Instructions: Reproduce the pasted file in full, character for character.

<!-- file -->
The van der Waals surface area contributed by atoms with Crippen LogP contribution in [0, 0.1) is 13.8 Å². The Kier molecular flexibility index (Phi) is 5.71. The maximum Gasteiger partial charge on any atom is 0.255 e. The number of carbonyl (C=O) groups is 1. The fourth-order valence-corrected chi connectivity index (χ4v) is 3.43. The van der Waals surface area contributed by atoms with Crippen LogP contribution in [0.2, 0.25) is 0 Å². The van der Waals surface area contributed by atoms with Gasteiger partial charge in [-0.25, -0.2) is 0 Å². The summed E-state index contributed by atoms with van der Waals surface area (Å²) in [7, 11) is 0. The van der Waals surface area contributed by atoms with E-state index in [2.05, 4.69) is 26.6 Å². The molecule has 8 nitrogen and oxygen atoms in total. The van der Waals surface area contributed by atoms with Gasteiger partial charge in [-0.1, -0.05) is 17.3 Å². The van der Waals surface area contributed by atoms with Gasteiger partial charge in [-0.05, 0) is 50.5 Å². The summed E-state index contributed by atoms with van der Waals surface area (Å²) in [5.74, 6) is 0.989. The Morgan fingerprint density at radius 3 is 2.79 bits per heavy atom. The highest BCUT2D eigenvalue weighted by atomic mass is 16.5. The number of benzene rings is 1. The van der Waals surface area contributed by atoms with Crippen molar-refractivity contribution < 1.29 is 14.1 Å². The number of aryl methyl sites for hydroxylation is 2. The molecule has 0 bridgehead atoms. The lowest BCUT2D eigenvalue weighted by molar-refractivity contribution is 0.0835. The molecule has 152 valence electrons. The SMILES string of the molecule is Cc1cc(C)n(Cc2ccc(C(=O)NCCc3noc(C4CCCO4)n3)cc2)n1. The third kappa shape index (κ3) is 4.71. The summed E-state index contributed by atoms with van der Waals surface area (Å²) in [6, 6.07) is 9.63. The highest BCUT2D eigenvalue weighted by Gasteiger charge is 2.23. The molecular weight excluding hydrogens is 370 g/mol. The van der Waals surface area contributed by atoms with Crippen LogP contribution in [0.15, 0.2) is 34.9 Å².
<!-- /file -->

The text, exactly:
The van der Waals surface area contributed by atoms with Crippen LogP contribution in [0, 0.1) is 13.8 Å². The Kier molecular flexibility index (Phi) is 5.71. The maximum Gasteiger partial charge on any atom is 0.255 e. The number of carbonyl (C=O) groups is 1. The fourth-order valence-corrected chi connectivity index (χ4v) is 3.43. The van der Waals surface area contributed by atoms with Crippen LogP contribution in [0.2, 0.25) is 0 Å². The van der Waals surface area contributed by atoms with Gasteiger partial charge in [-0.25, -0.2) is 0 Å². The summed E-state index contributed by atoms with van der Waals surface area (Å²) in [7, 11) is 0. The van der Waals surface area contributed by atoms with E-state index in [2.05, 4.69) is 26.6 Å². The molecule has 8 nitrogen and oxygen atoms in total. The van der Waals surface area contributed by atoms with Gasteiger partial charge in [-0.1, -0.05) is 17.3 Å². The van der Waals surface area contributed by atoms with Gasteiger partial charge in [-0.05, 0) is 50.5 Å². The summed E-state index contributed by atoms with van der Waals surface area (Å²) in [5.74, 6) is 0.989. The Morgan fingerprint density at radius 3 is 2.79 bits per heavy atom. The highest BCUT2D eigenvalue weighted by atomic mass is 16.5. The number of benzene rings is 1. The van der Waals surface area contributed by atoms with Crippen molar-refractivity contribution < 1.29 is 14.1 Å². The number of aryl methyl sites for hydroxylation is 2. The molecule has 0 bridgehead atoms. The lowest BCUT2D eigenvalue weighted by molar-refractivity contribution is 0.0835. The molecule has 152 valence electrons. The SMILES string of the molecule is Cc1cc(C)n(Cc2ccc(C(=O)NCCc3noc(C4CCCO4)n3)cc2)n1. The third kappa shape index (κ3) is 4.71. The summed E-state index contributed by atoms with van der Waals surface area (Å²) in [6, 6.07) is 9.63. The highest BCUT2D eigenvalue weighted by Gasteiger charge is 2.23. The molecular weight excluding hydrogens is 370 g/mol. The van der Waals surface area contributed by atoms with Crippen LogP contribution in [0.15, 0.2) is 34.9 Å².